I have arrived somehow, I am alive somehow, I am solid, I am free in the here and now, Back to my breath I did roam, I have arrived, I am home.
This time my guitar is with me and the mornings have my dear friend Brother Phap Lai and me in a lullaby state of mind. Fiona, my beloved, a writer, takes in the sun nearby, keeping an eye on us to make sure we don’t succumb to too many clichés in our songwriting. I met Phap Lai in Deer Park Monastery the year before at a retreat for artists. Our shared experience of growing up in the same cultural orbit, me in Ireland and he in England, drew us together, along with our love of music. “What’s a nice Yorkshire lad like you doing in a place like this?” I wanted to know, as soon as I heard his voice.
Now we corral time to work on a song — a melody I’ve been messing with for several months has gotten hold of me. At the evening gathering, Phap Lai and I play together:
Ring that bell, soft sweet sound, ringing clarity.
Claymont Court, West Virginia, October 2006
Fiona and I have come to feel part of the “extended family” that gathers from neighboring states to retreat in the rolling hills with Thay’s niece Anh Huong and her family.
Sometimes I am calm at retreats, other times on the edge of bliss. This time, however, I am emotionally wrought. The practice and the landscape — nearby Antietem and Charlestown evoking the unspeakably bloody battles of the American Civil War — combine to bring forth wisps of submerged sadness. I reach for my guitar and sit alone at the side of the building in the sun. Strumming, I think of the day’s passage — meditation facing a window at dawn, sitting on rocks and feeling paths taken and foregone, managing to stay present, ultimately grateful for all of it:
Dawn is grey upon the new day, A West Virginia ﬁeld reveals itself As the sun comes up, Morning light, sun is on the rocks, Paused in time is a place for stopping, A place for resting.
Glory, glory Halleluiah.
What I notice about Buddhist practice as reﬁned by Thay is the careful attention paid to establishing the right environment. What is the most important thing to attend to if we want to live mindfully? “It’s the environment, stupid!” Thay joked at one retreat. Silence, mindful breathing, walking, eating — stopping, calming, resting — together lay the ground for an altered, more satisfying, and more real way of moving in the world. They also lay the ground for artistic practice. Vision and inspiration are as important to the artist as are the skills of a given craft. It is crucial to attend to how we feed our creative environment. “What are you feeding?” Thay asks. “Nothing can exist without food.”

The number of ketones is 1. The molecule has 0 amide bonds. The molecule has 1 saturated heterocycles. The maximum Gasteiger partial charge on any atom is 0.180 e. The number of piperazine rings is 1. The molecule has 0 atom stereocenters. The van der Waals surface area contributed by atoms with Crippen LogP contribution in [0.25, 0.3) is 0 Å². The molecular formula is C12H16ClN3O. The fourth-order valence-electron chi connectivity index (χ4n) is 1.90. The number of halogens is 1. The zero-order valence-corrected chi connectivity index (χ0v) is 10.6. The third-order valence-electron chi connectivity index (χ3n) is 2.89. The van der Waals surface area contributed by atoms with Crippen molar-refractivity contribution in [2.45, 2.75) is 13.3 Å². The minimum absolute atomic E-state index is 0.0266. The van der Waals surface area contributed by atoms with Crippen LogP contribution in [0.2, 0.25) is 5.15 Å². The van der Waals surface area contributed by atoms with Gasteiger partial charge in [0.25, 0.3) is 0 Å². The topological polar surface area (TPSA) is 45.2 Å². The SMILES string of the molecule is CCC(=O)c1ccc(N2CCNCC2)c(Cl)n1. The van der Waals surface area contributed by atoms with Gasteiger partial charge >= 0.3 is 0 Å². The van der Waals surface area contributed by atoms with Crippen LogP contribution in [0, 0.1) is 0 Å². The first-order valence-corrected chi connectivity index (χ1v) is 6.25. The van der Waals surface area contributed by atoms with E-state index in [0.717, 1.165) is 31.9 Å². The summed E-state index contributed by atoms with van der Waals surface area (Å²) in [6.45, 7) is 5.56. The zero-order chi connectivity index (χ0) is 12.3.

At retreats, the artist in me loves to dive deep. It’s like swimming in the Irish Sea when I was a boy — I duck my head under, frolic, and ﬂoat. Perhaps I should not be surprised at those times when, surrounded by noble silence, a string bean might reveal its true nature, available all along but ﬁnally witnessed, and I am moved by a seemingly distant melody that now arises — asking to be sung.
Denys Candy, True Mountain of Loving Kindness, practices with Laughing Rivers Sangha in Pittsburgh, PA. You can hear his songs on the CD “Dharma Rain,” featuring his band and other Laughing Rivers Sangha members; available from Denys DMCandy@aol.com or Sangha member Patricia Redshaw firstname.lastname@example.org.